Argentina anti-tobacco program receives global Heart Hero Award

16th November 2010

Olavarría: Tobacco Free City, a city-run tobacco advocacy, education, and support program, was presented with the globally-recognized Louise Lown Heart Hero Award from ProCor.

Olavarría, a city of 120,000 people 350km south of Buenos Aires, faces an uphill battle in its fight against tobacco: Argentina has the second highest smoking prevalence in all of Central and South America.

According to local health data, one-third of adults in Olavarría use tobacco and almost half of the mortality rate is attributed to chronic diseases such as hypertension, stroke, and cancer. However, that hasn’t stopped the efforts of a dedicated community and its leaders in reducing the local impact of tobacco.

Under the direction of this program, the overall adult smoking prevalence in Olavarría decreased by 18% over four years and cardiovascular disease-related visits at local hospitals dropped by one-third.

Dr. Carlos Joulie, chair of the Public Health department at the University of Salvador, presented the award to Mayor José Eseverri and program staff on behalf of ProCor and Dr. Lown, founder and chair of ProCor. “As mayor, I’m proud to carry forward a policy that is a pioneer in our province and widely supported by our community,” Eseverri said. “This award distinguishes us as the city we want to be – modern, friendly, and providing people a good quality of life.”

Started in 2004, Olavarría: Tobacco Free City works with many local stakeholders – schools, health professionals, businesses, community groups, politicians, and the public – to train health workers, educate students and teachers, engage in community activities, and garner support for public smoking bans.

As a result of these efforts, Olavarría is now 100% tobacco-free in bars, restaurants, most major shopping centers, and in cars whenever a child is present; hundreds of health workers, teachers, and students have received tobacco-related education and training; and eight tobacco health centers have been established throughout the city.

The ban on smoking in enclosed places was supported by 90% of Olavarría’s citizens. “I think that the main strength of the program is community participation,” said Dr. Fernando Verra, president of the Argentinean Society of Tobacco Sciences.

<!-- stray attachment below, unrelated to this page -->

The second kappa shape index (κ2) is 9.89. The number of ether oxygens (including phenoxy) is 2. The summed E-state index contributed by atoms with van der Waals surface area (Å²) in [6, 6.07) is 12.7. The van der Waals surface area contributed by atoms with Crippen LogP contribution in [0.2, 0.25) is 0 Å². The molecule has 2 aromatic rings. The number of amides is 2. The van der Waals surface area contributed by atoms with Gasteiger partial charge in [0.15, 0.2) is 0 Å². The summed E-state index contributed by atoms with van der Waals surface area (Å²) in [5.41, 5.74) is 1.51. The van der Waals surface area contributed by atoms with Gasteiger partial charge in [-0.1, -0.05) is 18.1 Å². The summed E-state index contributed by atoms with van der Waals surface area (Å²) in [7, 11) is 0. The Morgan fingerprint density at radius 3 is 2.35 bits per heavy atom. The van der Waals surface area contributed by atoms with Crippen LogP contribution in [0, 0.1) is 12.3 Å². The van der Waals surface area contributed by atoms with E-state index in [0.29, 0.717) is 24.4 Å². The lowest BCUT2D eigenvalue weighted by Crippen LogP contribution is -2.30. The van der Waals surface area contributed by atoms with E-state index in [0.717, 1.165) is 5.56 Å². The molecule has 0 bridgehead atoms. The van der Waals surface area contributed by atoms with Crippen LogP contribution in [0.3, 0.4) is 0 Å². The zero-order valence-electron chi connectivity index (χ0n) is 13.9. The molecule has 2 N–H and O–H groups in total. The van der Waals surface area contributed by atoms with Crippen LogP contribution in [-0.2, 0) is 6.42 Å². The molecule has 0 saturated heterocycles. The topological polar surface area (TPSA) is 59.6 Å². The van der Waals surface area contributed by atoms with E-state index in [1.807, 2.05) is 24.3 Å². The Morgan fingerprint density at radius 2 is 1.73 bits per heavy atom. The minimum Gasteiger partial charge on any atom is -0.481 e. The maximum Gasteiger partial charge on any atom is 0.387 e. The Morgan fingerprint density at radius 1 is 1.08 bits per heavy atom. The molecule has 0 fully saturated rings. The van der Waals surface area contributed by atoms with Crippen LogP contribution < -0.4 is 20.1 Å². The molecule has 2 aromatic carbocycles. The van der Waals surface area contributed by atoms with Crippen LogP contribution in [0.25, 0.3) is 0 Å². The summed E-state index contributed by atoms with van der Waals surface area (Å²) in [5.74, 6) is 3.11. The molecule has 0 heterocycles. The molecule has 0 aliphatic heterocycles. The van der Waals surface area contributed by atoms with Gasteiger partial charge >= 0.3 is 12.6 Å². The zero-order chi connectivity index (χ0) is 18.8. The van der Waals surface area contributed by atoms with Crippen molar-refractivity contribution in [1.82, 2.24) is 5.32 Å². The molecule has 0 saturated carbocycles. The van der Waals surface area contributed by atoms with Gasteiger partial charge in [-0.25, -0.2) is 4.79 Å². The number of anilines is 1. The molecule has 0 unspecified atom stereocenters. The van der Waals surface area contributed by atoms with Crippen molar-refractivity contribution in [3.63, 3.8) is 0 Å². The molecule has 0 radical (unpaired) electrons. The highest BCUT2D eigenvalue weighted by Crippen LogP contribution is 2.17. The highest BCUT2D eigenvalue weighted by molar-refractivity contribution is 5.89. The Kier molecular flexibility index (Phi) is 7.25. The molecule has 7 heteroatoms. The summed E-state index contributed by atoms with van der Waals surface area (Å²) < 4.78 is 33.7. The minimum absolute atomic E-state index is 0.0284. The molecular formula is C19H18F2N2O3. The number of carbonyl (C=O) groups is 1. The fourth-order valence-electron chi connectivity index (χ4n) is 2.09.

“It’s amazing to see how social and academic institutions, shopping centers, health clinics, the media, and unions are working together.” According to Raúl Pitarque, the program’s director, the motivation behind the program is clear. “This is an opportunity to convey to society and our children that smoking is not normal, that it is not a minor defect and that it is a serious problem of individual and community health.” Pitarque added, “We strongly believe that the endeavor to control the use of tobacco is a very important contribution to the health of our neighbors.”

César A. Di Giano, president of the Argentinean Union Against Tobacco, said whenever his organization wants to show how communities can be successful fighting tobacco, he mentions Olavarría. “We believe that the main strength of the tobacco control program is its continuity in time and the commitment from many institutions,” Di Giano said. “Everything we have said and lived in Olavarría is the result of a team effort, with the commitment of all social institutions, schools, health personnel, politicians, and the community.” The annual Louise Lown Heart Hero Award recognizes innovative, preventive approaches to cardiovascular health in developing countries.

The award was established in 2007 by Dr. Bernard Lown, an internationally-renowned cardiologist and Nobel Peace Prize recipient, to honor his wife, Louise and her lifelong commitment to the rights and well-being of others as a social worker, activist, and writer.

ProCor is an international health communication network working to prevent cardiovascular disease by increasing access to information about preventive strategies that can be transformed into action in clinical, research, policy, and community settings. Contact: Benn Grover, Editor, ProCor Telephone: 1 617 732 1318 x3332 Email: [email protected]